To argue that Said's concept of Orientalism can not contain all aspects of a globalised world does, however, not mean that his more general notions of representation, the role of the critical intellectual and the question of knowledge can not usefully be employed anymore.
Said's assumption that there is a direct and active relationship between political, socio-economic and cultural domination and systems of representation that produce and sustain each other mutually applies both to Orientalism and globalism in very similar ways. The discourse of globalism, too, is not monolithic but consists of a number of recurrent core convictions, assumptions and predictions: free-market economies necessarily work in the interest of the general public; free trade is a panacea for almost all economic problems; globalisation is a fairly novel phenomenon; the long-term effects of globalisation are positive because, although negative consequences do exist, they are not systemic; the problems and the respective solutions are basically the same for all countries; national governments have lost the power to determine policies in many areas because of pressures and restraints of globalisation; the world is becoming a community, an argument usually accompanied by lip service to global responsibility or as a pretext for interventionist policies; and, finally and perhaps most importantly, changes are unavoidable and quasi-natural - globalisation is not a choice but a reality. The discourse of globalism is often characterised by totalising theories, historical reductionism and very little acknowledgement of cultural specificities, different sets of traditions, values, beliefs and needs of countries, groups and individuals affected by processes of globalisation. Said insisted that there exists both a methodological and normative imperative to critically examine all representations and a need to challenge dominant systems, material or immaterial. This acknowledgement does, unfortunately, not automatically provide us with the means to do so in practice.
One of the most intriguing problems, assuming that hegemonic representations and discourses can and should be challenged, is whether the establishment of another reductionist and exclusive discourse can be avoided and how more inclusive, participatory, collaborative and non-coercive knowledge can be produced. The problem can be addressed for analytical purposes on three distinct but, in practice, closely interwoven levels: first, the methodological level, second, the character of the representational system and the knowledge on which it is based and, third, the role of the intellectual in the production or critique of this knowledge.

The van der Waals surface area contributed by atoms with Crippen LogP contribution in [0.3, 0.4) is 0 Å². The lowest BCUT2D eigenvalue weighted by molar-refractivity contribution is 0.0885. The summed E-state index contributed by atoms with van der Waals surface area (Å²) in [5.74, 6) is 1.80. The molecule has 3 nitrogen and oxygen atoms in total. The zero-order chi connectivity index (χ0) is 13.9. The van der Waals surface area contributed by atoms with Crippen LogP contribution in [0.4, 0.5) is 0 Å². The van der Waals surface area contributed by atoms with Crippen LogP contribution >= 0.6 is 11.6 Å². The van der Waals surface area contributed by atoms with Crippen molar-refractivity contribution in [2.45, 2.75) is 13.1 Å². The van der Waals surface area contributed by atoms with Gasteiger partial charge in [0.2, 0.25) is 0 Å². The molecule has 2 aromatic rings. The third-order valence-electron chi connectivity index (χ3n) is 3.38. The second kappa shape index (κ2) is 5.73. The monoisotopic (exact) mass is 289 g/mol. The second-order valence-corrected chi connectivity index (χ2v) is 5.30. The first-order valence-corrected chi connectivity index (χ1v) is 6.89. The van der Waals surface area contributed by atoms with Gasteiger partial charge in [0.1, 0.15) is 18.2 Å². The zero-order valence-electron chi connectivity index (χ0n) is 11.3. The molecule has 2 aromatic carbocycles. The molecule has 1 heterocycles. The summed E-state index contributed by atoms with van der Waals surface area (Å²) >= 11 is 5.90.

Said demands with regard to the methodological level that
"[w]e must expand the horizons against which the question of how and what to read and write are both posed and answered. […] Instead of the partial analysis offered by the various national or systematically theoretical schools, I have been proposing the contrapuntal lines of global analysis, in which texts and worldly institutions are seen working together …" (Said 1994a: 385).
Elsewhere, Said reflects methodological problems with specific reference to the new challenges at the end of the twentieth century and argues that they can not be addressed by the polemical and oppositional models of the past but
"rather, you provide models of reconciliation by which you can situate yourself and the other in a territory or in a space that isn't all about fighting, that isn't all about polemics and oppositional politics in the crude and reductive sense of the word" (Said 2001f: 203).
Said believed that, despite all the intricate problems involved in the process of their production, representations can not be avoided. So the character of the system of representation and the knowledge on which it is founded need to be foregrounded:
"What we must eliminate are systems of representation that carry with them the kind of authority which, to my mind, has been repressive because it doesn't permit or make room for interventions on the part of those represented. […] The alternative would be a representational system that was participatory and collaborative, noncoercive, rather than imposed, but as you know, this is not a simple matter" (Said 2001b: 42).
In this context, it
is important to bear in mind that Said was convinced that certain fields of
knowledge are characterised by a higher degree of political importance than
others. He argued that this is due to some extent to "the possibility of
its direct translation into economic terms; but to a greater extent political